John DeHart, co-founder of Vancouver-based senior care company Nurse Next Door, favours a more rigorous and structured review process.

Mr. DeHart and his partner, Ken Sim, use a scorecard system for their weekly reviews. "It is a lot of work," he says of their approach. "But we follow it because of how effective it is."

What started as a small business with only a handful of staff in 2001 has grown into a nationwide company, with 40 franchises.

"When we started, we didn't have a formal system [for reviews]" he says. "But we grew really quickly and things got out of hand. The lack of systems came back to haunt us. Performance management fell to the very end of our list of things to do."

Unhappy with the general culture in their workplace, the partners turned to the highly structured scorecards, which Mr. DeHart says both managers and employees like.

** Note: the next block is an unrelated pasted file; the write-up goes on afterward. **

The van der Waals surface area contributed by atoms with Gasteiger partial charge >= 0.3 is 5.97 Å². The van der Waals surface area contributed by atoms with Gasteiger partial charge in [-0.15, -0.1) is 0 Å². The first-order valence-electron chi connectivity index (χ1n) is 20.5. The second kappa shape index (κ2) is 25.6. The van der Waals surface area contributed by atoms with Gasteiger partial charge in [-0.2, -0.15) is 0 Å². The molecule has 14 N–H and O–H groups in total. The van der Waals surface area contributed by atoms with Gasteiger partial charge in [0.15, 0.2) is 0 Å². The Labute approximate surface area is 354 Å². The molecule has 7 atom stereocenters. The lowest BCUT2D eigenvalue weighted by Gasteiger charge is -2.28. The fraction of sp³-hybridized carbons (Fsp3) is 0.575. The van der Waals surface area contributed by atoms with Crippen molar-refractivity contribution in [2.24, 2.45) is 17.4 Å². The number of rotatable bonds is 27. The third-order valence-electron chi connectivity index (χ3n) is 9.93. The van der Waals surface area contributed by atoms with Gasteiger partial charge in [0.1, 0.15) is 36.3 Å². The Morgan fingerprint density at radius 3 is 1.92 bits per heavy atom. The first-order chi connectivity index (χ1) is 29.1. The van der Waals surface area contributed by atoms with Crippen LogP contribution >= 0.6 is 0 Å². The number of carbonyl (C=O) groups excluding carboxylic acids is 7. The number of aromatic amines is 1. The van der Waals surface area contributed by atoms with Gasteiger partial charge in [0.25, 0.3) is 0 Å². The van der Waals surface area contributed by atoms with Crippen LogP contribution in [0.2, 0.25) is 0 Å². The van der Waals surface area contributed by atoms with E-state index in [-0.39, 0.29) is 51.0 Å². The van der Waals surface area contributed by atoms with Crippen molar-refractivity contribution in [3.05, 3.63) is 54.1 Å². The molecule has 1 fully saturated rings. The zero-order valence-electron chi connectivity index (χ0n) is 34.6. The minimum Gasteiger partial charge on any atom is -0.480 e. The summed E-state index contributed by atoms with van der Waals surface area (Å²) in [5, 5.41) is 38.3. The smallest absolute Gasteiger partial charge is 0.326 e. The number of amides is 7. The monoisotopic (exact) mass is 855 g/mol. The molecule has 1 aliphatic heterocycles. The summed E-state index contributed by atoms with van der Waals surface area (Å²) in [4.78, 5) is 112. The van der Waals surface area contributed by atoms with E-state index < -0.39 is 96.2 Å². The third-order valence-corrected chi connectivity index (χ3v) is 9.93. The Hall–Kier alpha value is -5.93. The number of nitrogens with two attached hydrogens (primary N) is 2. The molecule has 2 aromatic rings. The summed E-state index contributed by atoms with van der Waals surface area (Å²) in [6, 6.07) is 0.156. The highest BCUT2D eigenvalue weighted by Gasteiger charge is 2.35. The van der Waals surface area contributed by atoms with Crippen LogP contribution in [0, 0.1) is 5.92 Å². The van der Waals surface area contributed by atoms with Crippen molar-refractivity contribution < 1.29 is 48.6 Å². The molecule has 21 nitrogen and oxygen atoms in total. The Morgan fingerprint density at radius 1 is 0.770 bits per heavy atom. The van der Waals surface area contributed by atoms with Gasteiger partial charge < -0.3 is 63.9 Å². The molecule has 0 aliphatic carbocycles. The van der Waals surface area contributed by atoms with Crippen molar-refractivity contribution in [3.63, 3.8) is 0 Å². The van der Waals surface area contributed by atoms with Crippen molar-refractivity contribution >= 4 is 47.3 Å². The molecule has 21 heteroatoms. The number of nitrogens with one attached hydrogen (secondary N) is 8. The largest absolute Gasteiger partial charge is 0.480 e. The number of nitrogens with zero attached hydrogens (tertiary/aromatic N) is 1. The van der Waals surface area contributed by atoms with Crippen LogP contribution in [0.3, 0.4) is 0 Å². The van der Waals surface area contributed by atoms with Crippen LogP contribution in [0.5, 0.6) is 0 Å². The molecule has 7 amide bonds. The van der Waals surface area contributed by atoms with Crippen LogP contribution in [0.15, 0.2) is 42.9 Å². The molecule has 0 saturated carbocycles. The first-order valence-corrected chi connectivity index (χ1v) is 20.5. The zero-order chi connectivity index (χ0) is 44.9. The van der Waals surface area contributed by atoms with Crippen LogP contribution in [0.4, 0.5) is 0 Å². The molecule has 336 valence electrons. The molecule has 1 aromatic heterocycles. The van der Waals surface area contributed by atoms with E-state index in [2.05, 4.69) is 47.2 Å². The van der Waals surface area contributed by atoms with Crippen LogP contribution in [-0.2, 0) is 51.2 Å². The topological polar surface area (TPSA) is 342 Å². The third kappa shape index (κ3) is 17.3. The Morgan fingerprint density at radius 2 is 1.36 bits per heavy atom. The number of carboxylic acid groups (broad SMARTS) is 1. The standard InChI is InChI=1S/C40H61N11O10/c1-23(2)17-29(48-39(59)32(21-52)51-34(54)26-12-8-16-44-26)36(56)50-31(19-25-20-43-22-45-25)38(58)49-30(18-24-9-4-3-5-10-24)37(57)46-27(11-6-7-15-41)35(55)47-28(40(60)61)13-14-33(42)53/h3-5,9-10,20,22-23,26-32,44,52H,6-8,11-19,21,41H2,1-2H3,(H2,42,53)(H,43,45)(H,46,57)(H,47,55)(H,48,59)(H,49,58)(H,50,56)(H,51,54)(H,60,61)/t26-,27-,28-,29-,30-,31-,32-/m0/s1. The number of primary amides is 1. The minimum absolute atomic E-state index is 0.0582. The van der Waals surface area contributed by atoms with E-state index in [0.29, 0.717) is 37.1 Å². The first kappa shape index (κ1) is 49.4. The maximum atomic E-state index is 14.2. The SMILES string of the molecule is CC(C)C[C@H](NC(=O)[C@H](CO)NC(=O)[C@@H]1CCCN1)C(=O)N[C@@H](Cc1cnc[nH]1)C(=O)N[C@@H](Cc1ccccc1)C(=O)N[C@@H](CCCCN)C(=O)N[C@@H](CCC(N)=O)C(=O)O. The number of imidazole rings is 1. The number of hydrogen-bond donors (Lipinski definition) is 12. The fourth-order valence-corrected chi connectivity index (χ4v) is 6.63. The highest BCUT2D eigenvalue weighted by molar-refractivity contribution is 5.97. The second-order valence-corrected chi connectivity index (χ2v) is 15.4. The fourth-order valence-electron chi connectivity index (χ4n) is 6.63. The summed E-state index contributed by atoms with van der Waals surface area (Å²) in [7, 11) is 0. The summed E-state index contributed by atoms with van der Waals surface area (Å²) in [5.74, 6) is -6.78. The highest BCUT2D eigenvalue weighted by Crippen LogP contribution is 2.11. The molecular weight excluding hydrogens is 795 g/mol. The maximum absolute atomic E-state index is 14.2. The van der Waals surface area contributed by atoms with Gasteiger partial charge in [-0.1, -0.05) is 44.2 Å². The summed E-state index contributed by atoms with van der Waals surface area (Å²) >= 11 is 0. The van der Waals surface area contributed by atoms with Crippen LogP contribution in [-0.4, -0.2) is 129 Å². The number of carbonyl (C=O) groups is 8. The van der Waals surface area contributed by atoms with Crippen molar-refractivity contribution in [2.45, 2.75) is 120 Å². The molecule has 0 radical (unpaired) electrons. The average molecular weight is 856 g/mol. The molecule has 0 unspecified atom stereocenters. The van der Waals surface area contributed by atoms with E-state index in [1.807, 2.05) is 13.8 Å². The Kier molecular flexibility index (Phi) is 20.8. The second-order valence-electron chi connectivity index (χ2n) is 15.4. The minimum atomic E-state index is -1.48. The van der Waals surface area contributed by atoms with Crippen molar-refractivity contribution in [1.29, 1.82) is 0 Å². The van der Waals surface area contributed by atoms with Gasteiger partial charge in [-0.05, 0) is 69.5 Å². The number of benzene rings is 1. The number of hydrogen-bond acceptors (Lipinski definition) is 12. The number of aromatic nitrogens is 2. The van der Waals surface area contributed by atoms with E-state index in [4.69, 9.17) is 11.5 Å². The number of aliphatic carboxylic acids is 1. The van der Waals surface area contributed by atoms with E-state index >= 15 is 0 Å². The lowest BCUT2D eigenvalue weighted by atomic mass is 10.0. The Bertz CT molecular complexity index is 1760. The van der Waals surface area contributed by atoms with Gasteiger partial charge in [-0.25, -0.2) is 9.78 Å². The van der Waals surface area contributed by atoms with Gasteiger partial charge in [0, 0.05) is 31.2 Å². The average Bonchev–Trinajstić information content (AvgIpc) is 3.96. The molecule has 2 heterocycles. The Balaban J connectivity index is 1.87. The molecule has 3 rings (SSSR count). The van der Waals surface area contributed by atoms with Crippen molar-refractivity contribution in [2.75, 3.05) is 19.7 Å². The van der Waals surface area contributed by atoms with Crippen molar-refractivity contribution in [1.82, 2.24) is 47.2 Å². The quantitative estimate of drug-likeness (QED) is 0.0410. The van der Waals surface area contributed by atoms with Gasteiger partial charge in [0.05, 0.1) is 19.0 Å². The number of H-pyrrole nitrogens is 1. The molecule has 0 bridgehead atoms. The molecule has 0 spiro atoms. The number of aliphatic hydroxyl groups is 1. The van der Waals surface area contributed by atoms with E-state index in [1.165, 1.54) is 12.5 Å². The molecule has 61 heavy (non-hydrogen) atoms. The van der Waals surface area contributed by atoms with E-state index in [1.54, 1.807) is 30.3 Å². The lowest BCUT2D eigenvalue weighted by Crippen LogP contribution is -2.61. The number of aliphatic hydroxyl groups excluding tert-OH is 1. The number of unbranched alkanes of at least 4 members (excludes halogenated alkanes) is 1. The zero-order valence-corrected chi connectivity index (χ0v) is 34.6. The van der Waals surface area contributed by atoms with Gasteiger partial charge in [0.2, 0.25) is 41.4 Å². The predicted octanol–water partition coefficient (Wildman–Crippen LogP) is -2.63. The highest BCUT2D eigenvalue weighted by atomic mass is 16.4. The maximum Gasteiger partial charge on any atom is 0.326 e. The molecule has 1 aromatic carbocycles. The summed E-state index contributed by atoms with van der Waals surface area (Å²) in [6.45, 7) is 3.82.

"We sort of think employees manage themselves, but they actually don't want to," he says. "They want your active participation and we've found the formality really works for us."

Ms. Reder agrees that employees are usually thirsty for feedback. She has observed that those new to the work force want it most.

"One thing that's very consistent when we look at generation Y is that they are constantly looking for feedback," she says. "They want training and development, and performance reviews facilitate that. Employers need to understand this is a need, not a want."

Some employers stay away from formal reviews because they fear an exorbitant cost. "But the cost is really intellectual capital," says Ms. Corbin. "It's the cost of the thought process and the listening."

Employers can choose to purchase inexpensive software that sets them up with a semi-formal system, which they can customize, or they can go as far as hiring a consultant to develop and help them execute the entire thing, which can cost into the thousands of dollars, says Ms. Reder.

Mr. DeHart maintains that the time, effort and cost are worth it. "It's a high cost in terms of time, therefore a high cost in money," he says. "But I don't look at it that way. Our turnover is incredibly low. If you put the money in now, it will save you more money in the future."